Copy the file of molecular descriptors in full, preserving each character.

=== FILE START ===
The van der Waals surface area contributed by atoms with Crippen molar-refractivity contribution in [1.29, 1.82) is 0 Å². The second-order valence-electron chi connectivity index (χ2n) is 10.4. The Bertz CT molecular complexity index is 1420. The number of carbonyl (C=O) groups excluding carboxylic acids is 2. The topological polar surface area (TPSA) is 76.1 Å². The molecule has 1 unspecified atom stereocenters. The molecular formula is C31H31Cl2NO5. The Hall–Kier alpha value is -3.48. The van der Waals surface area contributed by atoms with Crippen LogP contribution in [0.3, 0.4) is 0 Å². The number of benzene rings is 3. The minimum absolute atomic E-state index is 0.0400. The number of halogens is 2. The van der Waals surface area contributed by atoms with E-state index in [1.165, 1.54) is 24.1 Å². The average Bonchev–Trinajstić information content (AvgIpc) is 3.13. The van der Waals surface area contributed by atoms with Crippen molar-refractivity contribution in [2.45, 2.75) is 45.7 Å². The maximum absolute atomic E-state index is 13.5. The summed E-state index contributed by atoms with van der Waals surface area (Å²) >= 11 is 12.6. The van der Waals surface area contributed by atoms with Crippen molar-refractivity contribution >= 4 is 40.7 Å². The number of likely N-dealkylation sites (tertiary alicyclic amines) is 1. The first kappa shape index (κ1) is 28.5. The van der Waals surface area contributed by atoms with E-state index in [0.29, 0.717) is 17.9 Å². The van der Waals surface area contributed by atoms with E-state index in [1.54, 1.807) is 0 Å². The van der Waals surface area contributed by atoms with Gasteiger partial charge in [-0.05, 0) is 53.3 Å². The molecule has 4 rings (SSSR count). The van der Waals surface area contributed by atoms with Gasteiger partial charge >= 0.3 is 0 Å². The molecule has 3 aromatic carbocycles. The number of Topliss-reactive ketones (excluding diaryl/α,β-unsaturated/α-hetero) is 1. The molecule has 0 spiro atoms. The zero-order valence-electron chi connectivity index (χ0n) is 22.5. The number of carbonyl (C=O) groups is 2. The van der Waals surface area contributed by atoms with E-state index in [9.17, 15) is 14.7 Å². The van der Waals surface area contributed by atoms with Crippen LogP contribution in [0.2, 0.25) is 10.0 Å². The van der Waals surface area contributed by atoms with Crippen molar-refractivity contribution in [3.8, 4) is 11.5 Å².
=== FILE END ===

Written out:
The van der Waals surface area contributed by atoms with Crippen molar-refractivity contribution in [1.29, 1.82) is 0 Å². The second-order valence-electron chi connectivity index (χ2n) is 10.4. The Bertz CT molecular complexity index is 1420. The number of carbonyl (C=O) groups excluding carboxylic acids is 2. The topological polar surface area (TPSA) is 76.1 Å². The molecule has 1 unspecified atom stereocenters. The molecular formula is C31H31Cl2NO5. The Hall–Kier alpha value is -3.48. The van der Waals surface area contributed by atoms with Crippen LogP contribution in [0.3, 0.4) is 0 Å². The number of benzene rings is 3. The minimum absolute atomic E-state index is 0.0400. The number of halogens is 2. The van der Waals surface area contributed by atoms with E-state index in [1.165, 1.54) is 24.1 Å². The average Bonchev–Trinajstić information content (AvgIpc) is 3.13. The van der Waals surface area contributed by atoms with Crippen molar-refractivity contribution in [2.45, 2.75) is 45.7 Å². The maximum absolute atomic E-state index is 13.5. The summed E-state index contributed by atoms with van der Waals surface area (Å²) >= 11 is 12.6. The van der Waals surface area contributed by atoms with Crippen molar-refractivity contribution >= 4 is 40.7 Å². The number of likely N-dealkylation sites (tertiary alicyclic amines) is 1. The first kappa shape index (κ1) is 28.5. The van der Waals surface area contributed by atoms with E-state index in [0.29, 0.717) is 17.9 Å². The van der Waals surface area contributed by atoms with E-state index in [1.54, 1.807) is 0 Å². The van der Waals surface area contributed by atoms with Gasteiger partial charge in [-0.05, 0) is 53.3 Å². The molecule has 4 rings (SSSR count). The van der Waals surface area contributed by atoms with Gasteiger partial charge >= 0.3 is 0 Å². The molecule has 3 aromatic carbocycles. The number of Topliss-reactive ketones (excluding diaryl/α,β-unsaturated/α-hetero) is 1. The molecule has 0 spiro atoms. The zero-order valence-electron chi connectivity index (χ0n) is 22.5. The number of carbonyl (C=O) groups is 2. The van der Waals surface area contributed by atoms with E-state index in [9.17, 15) is 14.7 Å². The van der Waals surface area contributed by atoms with Crippen LogP contribution in [0.2, 0.25) is 10.0 Å². The van der Waals surface area contributed by atoms with Crippen molar-refractivity contribution in [3.8, 4) is 11.5 Å².